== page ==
I am not MinGW developer, but your question is very common and not really depend on how you create the DLL. Such problems will by typically solved with the usage of three techniques:
- choosing of unique base addresses of the DLLs
- binding the DLLs and exe (during installation of the application)
- usage of DLL delay loading technique
- a little improve the loading time the call of DisableThreadLibraryCalls inside of
DLL_PROCESS_ATTACH part of
The exact switches of linker or other tools which you can use depend on your development environment.
To understand the problem you should know how executable or DLL will be loaded. First of all the EXE or DLL will be mapped in the memory. Memory mapped file (section) will be created which points to the EXE/DLL. So you will have some addresses in the process which access will corresponds to the EXE/DLL file. If you link the DLL you can choose the base address. If the address is unused in the process address space then nothing will be done. If the first line of code will be used (you call some function from the DLL) then the page of memory 8K near the used address will be loaded in memory from the file. If two processes use the same DLL then the physical memory for the code will be shared between processes. Even if you hold initialized variables the page with the variables will be shared till the first changes of the variable. On modification will be made the copy of the page of memory for the process which did the modification.
After the DLL is loaded in the process some small parts of the caller (the EXE for example) have to be modified to include the actual addresses of the functions used from the DLL. The same will be done with the DLLs which use functions from another DLL.
Everything sound perfect, but if you don't set any linker options during DLL compilation (if you don't use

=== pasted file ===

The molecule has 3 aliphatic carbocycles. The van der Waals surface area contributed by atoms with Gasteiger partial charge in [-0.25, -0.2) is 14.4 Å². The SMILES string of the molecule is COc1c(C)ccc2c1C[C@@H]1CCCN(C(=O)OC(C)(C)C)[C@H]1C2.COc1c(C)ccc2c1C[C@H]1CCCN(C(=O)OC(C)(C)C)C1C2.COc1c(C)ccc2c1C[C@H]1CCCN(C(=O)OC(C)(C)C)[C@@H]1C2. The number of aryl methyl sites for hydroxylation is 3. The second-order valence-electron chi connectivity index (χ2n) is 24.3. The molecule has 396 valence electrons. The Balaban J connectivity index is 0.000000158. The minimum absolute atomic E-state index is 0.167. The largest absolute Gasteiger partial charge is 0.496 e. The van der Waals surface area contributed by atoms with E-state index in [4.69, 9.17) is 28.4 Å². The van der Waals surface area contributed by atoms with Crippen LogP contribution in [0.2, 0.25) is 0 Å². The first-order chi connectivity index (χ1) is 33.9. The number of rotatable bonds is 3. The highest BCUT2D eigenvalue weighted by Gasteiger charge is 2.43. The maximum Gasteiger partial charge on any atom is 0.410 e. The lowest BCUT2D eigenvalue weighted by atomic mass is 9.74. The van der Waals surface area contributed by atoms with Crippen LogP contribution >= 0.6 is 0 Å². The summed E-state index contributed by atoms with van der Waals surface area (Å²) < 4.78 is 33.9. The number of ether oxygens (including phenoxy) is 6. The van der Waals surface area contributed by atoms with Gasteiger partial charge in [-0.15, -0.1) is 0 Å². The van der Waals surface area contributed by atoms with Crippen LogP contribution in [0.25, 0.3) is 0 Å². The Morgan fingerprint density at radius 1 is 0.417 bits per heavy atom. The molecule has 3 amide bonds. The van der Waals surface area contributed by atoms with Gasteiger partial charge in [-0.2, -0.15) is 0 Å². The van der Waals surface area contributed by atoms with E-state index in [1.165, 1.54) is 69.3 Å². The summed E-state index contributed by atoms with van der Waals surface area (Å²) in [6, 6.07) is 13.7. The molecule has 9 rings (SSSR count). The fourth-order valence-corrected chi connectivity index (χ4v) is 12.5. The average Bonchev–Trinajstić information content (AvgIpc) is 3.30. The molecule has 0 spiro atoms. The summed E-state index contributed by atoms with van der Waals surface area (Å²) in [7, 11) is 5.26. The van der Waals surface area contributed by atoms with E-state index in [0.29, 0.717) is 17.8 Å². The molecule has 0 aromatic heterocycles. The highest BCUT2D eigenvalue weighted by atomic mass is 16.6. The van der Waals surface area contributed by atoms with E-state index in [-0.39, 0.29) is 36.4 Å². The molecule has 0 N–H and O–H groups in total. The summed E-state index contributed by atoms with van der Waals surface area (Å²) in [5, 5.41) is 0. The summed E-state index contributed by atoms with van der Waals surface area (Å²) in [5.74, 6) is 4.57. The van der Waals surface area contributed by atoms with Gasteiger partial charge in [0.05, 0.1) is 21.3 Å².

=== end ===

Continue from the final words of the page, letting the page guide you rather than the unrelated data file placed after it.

--enable-auto-image-base linker option) you will have all your DLLs with the same base address (default value for the linker). So the first DLL could be loaded at the address. During loading of the second DLL which are linked with the same (or some overlapped address) the relocation of the DLL will be done. During the relocation the code of DLL sill be modified and so 1) the loading of the DLL will be slowly 2) the modified copy of the code will be made in the process (which include the memory used by DLL) 3) the modified copy will be not shared between multiple instances of the DLL (even if all instances will be modified in the same way).
I recommend you first of all to use Process Explorer for example to verify which DLLs will be relocated in your application. You should choose the option "DLLs" in the "View"/"Lower Pain View" menu and select "Relocation DLLs" checkbox in "Configure Highlighting" of the "Options" menu. You can additionally customize which information about every DLL will be displayed. The more information like below you will see the more slow the program will be loaded and the more address space will be not shared between instances of your application or between different applications which use the same DLL:
In the above example you see that tree Lenovo DLLs
TPLHMM.dll are linked with the same base address
0x10000000 and only one DLL (
TPOSDSVC.dll here) will be loaded at the address. Two other DLLs have to re relocated.
I can't write a book here about the subject. I recommend you to examine your application on the relocation problem. You can either use linker options (
--enable-auto-image-base seems be what you need). You can use dumpbin.exe tool (from Visual Studio also in the free edition) to examine the PE image.
After all your DLLs will have unique base address you can use another tool
bind.exe with option
-u to bind the EXE and your DLLs to its dependent DLLs. It will additionally reduce the memory size and improved the starting time of the application. It will update
IMAGE_DIRECTORY_ENTRY_DELAY_IMPORT parts of your DLL and EXE (see the answer).
BindImageEx API internally. Many Windows Installer setups use BindImage action and BindImage table to make the binding at the end of installation of EXE and DLLs.
You can consider other techniques (see here) to reduce the size of DLL and EXE.
I don't know exactly how you can use delay-load technique in MinGW, but it should be definitively possible. The Visual Studio you need to do two steps: include
Delayimp.lib as additional library and use
/DELAYLOAD option (see here) to specify which from the DLLs should be loaded at the first usage instead of directly. Using very helpful Tool Dependency Walker you can see that most standard Microsoft DLLs uses the technique. You can improve the start time of your application and reduce the used memory if you would use the technique too.